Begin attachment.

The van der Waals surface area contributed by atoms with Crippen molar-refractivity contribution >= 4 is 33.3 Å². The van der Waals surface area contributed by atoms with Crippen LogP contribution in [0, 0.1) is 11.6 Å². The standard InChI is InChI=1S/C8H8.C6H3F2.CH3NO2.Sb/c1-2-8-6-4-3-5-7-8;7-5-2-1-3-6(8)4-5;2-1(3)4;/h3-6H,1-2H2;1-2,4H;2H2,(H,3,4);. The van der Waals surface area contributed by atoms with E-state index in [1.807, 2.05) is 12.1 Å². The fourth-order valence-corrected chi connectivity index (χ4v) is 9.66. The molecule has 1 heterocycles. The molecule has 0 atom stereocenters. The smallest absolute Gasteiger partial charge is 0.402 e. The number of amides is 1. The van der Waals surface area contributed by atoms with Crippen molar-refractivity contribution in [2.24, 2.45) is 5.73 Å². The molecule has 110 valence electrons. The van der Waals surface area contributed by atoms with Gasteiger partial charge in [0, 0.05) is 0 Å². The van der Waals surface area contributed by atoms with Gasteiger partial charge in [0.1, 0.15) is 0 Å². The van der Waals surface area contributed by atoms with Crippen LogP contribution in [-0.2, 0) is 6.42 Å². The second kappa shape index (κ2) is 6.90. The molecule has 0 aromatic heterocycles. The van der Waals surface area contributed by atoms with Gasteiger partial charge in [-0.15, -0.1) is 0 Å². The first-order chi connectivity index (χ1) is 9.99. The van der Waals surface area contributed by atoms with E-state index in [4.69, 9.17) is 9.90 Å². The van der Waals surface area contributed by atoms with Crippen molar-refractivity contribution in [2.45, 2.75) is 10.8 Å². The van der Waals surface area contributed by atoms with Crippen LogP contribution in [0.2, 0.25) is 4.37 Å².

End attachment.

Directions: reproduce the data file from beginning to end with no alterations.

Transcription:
The van der Waals surface area contributed by atoms with Crippen molar-refractivity contribution >= 4 is 33.3 Å². The van der Waals surface area contributed by atoms with Crippen LogP contribution in [0, 0.1) is 11.6 Å². The standard InChI is InChI=1S/C8H8.C6H3F2.CH3NO2.Sb/c1-2-8-6-4-3-5-7-8;7-5-2-1-3-6(8)4-5;2-1(3)4;/h3-6H,1-2H2;1-2,4H;2H2,(H,3,4);. The van der Waals surface area contributed by atoms with E-state index in [1.807, 2.05) is 12.1 Å². The fourth-order valence-corrected chi connectivity index (χ4v) is 9.66. The molecule has 1 heterocycles. The molecule has 0 atom stereocenters. The smallest absolute Gasteiger partial charge is 0.402 e. The number of amides is 1. The van der Waals surface area contributed by atoms with Crippen molar-refractivity contribution in [2.24, 2.45) is 5.73 Å². The molecule has 110 valence electrons. The van der Waals surface area contributed by atoms with Gasteiger partial charge in [0, 0.05) is 0 Å². The van der Waals surface area contributed by atoms with Gasteiger partial charge in [0.1, 0.15) is 0 Å². The van der Waals surface area contributed by atoms with Crippen LogP contribution in [-0.2, 0) is 6.42 Å². The second kappa shape index (κ2) is 6.90. The molecule has 0 aromatic heterocycles. The van der Waals surface area contributed by atoms with Gasteiger partial charge in [-0.15, -0.1) is 0 Å². The first-order chi connectivity index (χ1) is 9.99. The van der Waals surface area contributed by atoms with E-state index in [4.69, 9.17) is 9.90 Å². The van der Waals surface area contributed by atoms with Crippen molar-refractivity contribution in [2.45, 2.75) is 10.8 Å². The van der Waals surface area contributed by atoms with Crippen LogP contribution in [0.2, 0.25) is 4.37 Å².